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Chlorine Gas Calibration – Challenges for Gas Detection Instruments

The process of gas calibration involves the testing and comparison of your gas detection instruments against some fixed reference value. The process includes using an accurate gas mixture as a reference and comparing it with the values provided by the instrument being tested. The cylinder mixture or device that produces the assigned correct value is known as the standard and it plays a vital role in all gas calibration.

Calibration is a must when using any gas measurement instrument but it is particularly important when dealing with extremely toxic and corrosive gases such as chlorine, phosphine, hydrogen cyanide, hydrogen sulphide and many others.

In fact, timely, periodic calibration is a must for any facility dealing with gas measurement. Ignoring regular calibration may lead to inaccurate readings, quality issues, production downtime and even legal infringements.

What is Chlorine?

  • Chlorine is an element used in industry and somtimes found in household products.
  • Chlorine is sometimes in the form of a poisonous gas. Chlorine gas can be pressurised and cooled to change it into a liquid so that it can be shipped and stored. When liquid chlorine is released, it quickly turns into a gas that stays close to the ground and spreads rapidly.
  • Chlorine gas can be recognised by its pungent, irritating odour, which is like the odour of bleach. The strong smell may provide adequate warning to people that they are exposed .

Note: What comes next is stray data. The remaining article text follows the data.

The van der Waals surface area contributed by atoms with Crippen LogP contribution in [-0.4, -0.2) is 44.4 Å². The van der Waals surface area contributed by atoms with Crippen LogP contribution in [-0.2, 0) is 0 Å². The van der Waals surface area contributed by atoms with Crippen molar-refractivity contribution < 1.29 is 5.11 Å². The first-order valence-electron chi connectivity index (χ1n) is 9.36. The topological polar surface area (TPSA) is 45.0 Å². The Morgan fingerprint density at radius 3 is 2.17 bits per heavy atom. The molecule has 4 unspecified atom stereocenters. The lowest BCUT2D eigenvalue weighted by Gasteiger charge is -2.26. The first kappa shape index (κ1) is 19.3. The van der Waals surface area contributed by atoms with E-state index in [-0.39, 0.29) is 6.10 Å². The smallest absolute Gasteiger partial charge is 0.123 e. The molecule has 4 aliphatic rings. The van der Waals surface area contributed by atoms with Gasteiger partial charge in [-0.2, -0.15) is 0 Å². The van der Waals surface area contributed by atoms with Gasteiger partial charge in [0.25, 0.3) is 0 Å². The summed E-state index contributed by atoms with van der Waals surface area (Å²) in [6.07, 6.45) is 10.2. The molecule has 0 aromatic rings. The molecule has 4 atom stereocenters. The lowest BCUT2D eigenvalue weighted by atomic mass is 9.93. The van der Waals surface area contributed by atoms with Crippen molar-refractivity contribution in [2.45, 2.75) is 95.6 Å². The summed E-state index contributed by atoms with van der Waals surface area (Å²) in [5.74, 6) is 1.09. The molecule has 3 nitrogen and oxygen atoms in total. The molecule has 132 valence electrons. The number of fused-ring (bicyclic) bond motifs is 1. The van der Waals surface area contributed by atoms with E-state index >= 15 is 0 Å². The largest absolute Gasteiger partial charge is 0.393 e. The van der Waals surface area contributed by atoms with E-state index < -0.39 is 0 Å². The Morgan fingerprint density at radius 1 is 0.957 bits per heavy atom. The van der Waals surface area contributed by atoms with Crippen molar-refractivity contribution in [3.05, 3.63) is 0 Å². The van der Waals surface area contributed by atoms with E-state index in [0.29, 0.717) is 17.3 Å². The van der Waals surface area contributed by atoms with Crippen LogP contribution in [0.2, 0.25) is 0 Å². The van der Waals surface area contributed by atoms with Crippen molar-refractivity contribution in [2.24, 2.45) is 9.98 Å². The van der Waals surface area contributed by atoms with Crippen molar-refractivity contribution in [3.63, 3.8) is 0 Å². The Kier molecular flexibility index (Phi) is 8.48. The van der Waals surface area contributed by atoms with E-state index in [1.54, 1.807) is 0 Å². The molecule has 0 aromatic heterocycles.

• Chlorine gas appears to be yellow-green in colour.
  • Chlorine itself is not flammable, but it can react explosively or form explosive compounds with other chemicals such as turpentine and ammonia.

Where is Chlorine Found and How is it Used?

  • Chlorine is one of the most commonly manufactured chemicals in the world. Its most important use is as a bleach in the manufacture of paper and cloth, but it is also used to make pesticides, rubber and solvents.
  • Chlorine is used in drinking water and swimming pool water to kill harmful bacteria. It is also used as part of the sanitation process for industrial waste and sewage
  • Household chlorine bleach can release chlorine gas if it is mixed with certain other cleanig agents.

How People Can Be Exposed To Chlorine?

  • Peoples’ risk for exposure depends on how close they are to the place where the chlorine was released.
  • If chlorine gas is released into the air, people may be exposed through skin contact or eye contact. They also may be exposed by breathing air that contains chlorine.
  • If chlorine liquid is released into water, people may be exposed by touching or drinking water that contains chlorine.
  • If chlorine liquid comes into contact with food, people may be exposed by eating the contaminated food.
  • Chlorine gas is heavier than air, so it would settle in low-lying areas.

Airborne Toxicity Standards

Globally chlorine toxicity standards are all measured in parts per million (ppm).

Safe Work Australia: Workplace Exposure Standard:  1ppm Peak(ceiling)

ACGIH:  TWA: 0.5ppm  ; STEL: 1ppm

NIOSH:  0.5ppm Ceiling

OSHA: 1 ppm Ceiling

Challenges in Chlorine Calibration